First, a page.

Good to Great Learn all the most powerful Strategies, Tactics and Secrets of the Great Companies and bring your company from Good to Great in no Time with this short and sweet summary of Good to Great by Jim Collins The best-seller "Good to Great" by Jim Collins reveals the secrets of the greatest companies in the world and how they can excel in a competitive and globalized world. He has done a great job bringing together the most important business and leadership techniques to make your company a great one! Still not everybody has the time to read 300 pages to grasp the fundamentals of the biggest companies worldwide, that is why I have already done the job for you and I have summarized the most important lessons from Good to Great by Jim Collins. Now you can start applying this powerful ideas in your company in no time at all! Here Is A Preview Of What You'll Learn... The Search for Good to GreatLevel 5 LeadershipFirst Who...Then WhatConfront the Brutal Facts (Yet Never Lose Faith)The Hedgehog Concept (Simplicity Within the Three Circles)A Culture of DisciplineTechnology AcceleratorsThe Flywheel and The Doom LoopFrom "Good to Great" to "Built to Last"Much, much more! Find out the most important lessons of Good to Great with this short and sweet summary in no time! Take action today and get your copy for a limited time discount Tags: good to great, good to great jim collins kindle, good to great jim collins, business, leadership, management, jim collins
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Good To Great Families

Author: Jeffrey Applegate

Publisher: Lulu.com

ISBN: 1300087153

Category:

Page: 144

View: 3651

Research has demonstrated that the lasting great companies consistently outperforming the market decade after decade have one thing in common. They all have a clear vision, mission statement and core values ingrained into their organzation and guide their business. This book seeks to provide an illustration of applying the successful business practices of vision, mission, and core values to leading your family. As the author shares his personal experience you will be inspired to apply these principles to leading your family. Develop a vision, mission statement and core values for your family. Celebrate rites of passage with your children. Create a one page plan to guide and create boundaries for decisions. Create a legacy that you can pass on from generation to generation.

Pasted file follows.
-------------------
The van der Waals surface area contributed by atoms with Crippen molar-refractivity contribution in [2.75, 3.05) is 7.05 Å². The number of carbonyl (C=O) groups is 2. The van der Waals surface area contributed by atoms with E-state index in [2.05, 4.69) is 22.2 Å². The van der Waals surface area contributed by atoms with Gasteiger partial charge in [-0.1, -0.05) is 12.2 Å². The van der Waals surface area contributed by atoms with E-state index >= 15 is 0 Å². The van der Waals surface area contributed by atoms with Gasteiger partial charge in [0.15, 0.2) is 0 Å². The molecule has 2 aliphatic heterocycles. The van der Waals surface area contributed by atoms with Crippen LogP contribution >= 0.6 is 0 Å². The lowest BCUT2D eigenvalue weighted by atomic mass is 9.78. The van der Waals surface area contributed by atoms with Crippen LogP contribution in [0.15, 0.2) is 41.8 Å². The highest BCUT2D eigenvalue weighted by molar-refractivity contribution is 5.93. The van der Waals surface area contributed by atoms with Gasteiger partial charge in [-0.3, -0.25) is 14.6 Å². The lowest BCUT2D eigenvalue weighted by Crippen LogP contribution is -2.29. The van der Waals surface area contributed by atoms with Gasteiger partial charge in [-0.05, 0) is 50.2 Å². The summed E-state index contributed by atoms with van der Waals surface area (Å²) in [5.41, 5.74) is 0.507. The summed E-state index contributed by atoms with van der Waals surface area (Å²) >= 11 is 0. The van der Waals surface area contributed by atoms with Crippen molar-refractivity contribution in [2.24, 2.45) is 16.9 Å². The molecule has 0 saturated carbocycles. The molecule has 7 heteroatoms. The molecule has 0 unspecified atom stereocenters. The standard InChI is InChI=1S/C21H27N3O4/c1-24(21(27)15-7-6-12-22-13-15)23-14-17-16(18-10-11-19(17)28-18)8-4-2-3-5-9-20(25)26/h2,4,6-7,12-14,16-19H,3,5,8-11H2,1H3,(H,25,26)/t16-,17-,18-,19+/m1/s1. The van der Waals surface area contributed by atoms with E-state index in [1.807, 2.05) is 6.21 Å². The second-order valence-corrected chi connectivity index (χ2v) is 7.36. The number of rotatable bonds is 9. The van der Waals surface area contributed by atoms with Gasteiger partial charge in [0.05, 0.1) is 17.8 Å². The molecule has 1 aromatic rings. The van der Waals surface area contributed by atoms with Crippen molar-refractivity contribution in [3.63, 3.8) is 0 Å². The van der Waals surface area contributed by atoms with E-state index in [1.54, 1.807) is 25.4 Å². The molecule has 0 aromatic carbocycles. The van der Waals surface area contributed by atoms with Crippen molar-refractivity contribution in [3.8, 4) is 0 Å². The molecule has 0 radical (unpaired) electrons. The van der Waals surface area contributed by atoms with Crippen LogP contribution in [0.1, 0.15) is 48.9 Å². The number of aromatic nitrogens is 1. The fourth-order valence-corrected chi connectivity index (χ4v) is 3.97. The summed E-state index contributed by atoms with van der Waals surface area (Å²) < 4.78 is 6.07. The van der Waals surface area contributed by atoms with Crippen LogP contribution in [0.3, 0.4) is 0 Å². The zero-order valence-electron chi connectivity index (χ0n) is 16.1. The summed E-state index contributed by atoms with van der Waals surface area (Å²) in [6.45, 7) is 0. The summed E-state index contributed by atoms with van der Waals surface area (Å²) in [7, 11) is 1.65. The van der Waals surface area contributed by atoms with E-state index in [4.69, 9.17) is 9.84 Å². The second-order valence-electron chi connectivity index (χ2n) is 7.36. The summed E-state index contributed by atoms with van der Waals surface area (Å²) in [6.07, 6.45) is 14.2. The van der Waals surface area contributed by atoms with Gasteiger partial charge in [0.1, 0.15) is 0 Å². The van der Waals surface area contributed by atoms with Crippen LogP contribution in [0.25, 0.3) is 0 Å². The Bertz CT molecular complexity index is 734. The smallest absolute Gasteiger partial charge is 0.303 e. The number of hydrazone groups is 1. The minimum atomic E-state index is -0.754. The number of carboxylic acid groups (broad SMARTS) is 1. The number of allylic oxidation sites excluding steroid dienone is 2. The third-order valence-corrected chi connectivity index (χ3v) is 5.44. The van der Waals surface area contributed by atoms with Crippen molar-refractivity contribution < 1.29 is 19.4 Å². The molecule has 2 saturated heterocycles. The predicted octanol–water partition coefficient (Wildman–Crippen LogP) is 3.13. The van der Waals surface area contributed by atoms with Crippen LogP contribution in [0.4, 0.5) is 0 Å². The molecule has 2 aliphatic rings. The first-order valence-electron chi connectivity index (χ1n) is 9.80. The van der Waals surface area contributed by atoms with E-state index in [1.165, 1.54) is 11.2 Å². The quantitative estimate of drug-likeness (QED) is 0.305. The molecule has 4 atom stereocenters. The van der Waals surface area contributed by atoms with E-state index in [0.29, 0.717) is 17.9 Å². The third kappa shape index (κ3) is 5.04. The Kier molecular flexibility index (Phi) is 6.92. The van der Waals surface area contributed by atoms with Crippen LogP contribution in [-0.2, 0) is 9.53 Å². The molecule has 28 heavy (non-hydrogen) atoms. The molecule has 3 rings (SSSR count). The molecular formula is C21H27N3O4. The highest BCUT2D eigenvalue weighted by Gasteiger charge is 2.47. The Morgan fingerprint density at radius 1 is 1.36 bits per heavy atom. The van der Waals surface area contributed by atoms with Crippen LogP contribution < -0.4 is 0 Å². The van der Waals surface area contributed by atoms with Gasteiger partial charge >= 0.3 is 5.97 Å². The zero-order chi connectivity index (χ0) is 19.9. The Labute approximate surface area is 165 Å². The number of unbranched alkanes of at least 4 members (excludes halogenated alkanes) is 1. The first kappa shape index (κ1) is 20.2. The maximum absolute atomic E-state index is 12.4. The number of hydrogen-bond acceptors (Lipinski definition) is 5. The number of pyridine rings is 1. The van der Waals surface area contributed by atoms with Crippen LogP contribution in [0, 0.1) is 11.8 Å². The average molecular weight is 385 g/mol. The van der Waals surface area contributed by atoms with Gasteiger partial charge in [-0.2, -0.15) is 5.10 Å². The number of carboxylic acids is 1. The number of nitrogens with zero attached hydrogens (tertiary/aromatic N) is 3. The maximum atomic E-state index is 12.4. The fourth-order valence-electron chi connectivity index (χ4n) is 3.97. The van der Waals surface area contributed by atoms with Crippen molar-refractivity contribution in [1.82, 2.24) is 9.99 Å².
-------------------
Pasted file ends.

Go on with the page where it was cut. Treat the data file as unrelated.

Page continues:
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The Hedgehog and the Fox

An Essay on Tolstoy’s View of History, Second Edition

Author: Isaiah Berlin

Publisher: Princeton University Press

ISBN: 1400846633

Category: Philosophy

Page: 144

View: 7435

"The fox knows many things, but the hedgehog knows one big thing." This ancient Greek aphorism, preserved in a fragment from the poet Archilochus, describes the central thesis of Isaiah Berlin's masterly essay on Leo Tolstoy and the philosophy of history, the subject of the epilogue to War and Peace. Although there have been many interpretations of the adage, Berlin uses it to mark a fundamental distinction between human beings who are fascinated by the infinite variety of things and those who relate everything to a central, all-embracing system. Applied to Tolstoy, the saying illuminates a paradox that helps explain his philosophy of history: Tolstoy was a fox, but believed in being a hedgehog. One of Berlin's most celebrated works, this extraordinary essay offers profound insights about Tolstoy, historical understanding, and human psychology. This new edition features a revised text that supplants all previous versions, English translations of the many passages in foreign languages, a new foreword in which Berlin biographer Michael Ignatieff explains the enduring appeal of Berlin's essay, and a new appendix that provides rich context, including excerpts from reviews and Berlin's letters, as well as a startling new interpretation of Archilochus's epigram.
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Great by Choice

Uncertainty, Chaos, and Luck--Why Some Thrive Despite Them All

Author: Jim Collins,Morten T. Hansen

Publisher: Harper Collins

ISBN: 0062121006

Category: Business & Economics

Page: 320

View: 350

Ten years after the worldwide bestseller Good to Great, Jim Collins returns withanother groundbreaking work, this time to ask: why do some companies thrive inuncertainty, even chaos, and others do not? Based on nine years of research,buttressed by rigorous analysis and infused with engaging stories, Collins andhis colleague Morten Hansen enumerate the principles for building a truly greatenterprise in unpredictable, tumultuous and fast-moving times. This book isclassic Collins: contrarian, data-driven and uplifting.
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Five Stars

The Communication Secrets to Get from Good to Great

Author: Carmine Gallo

Publisher: St. Martin's Press

ISBN: 1250183472

Category: Business & Economics

Page: 256

View: 5601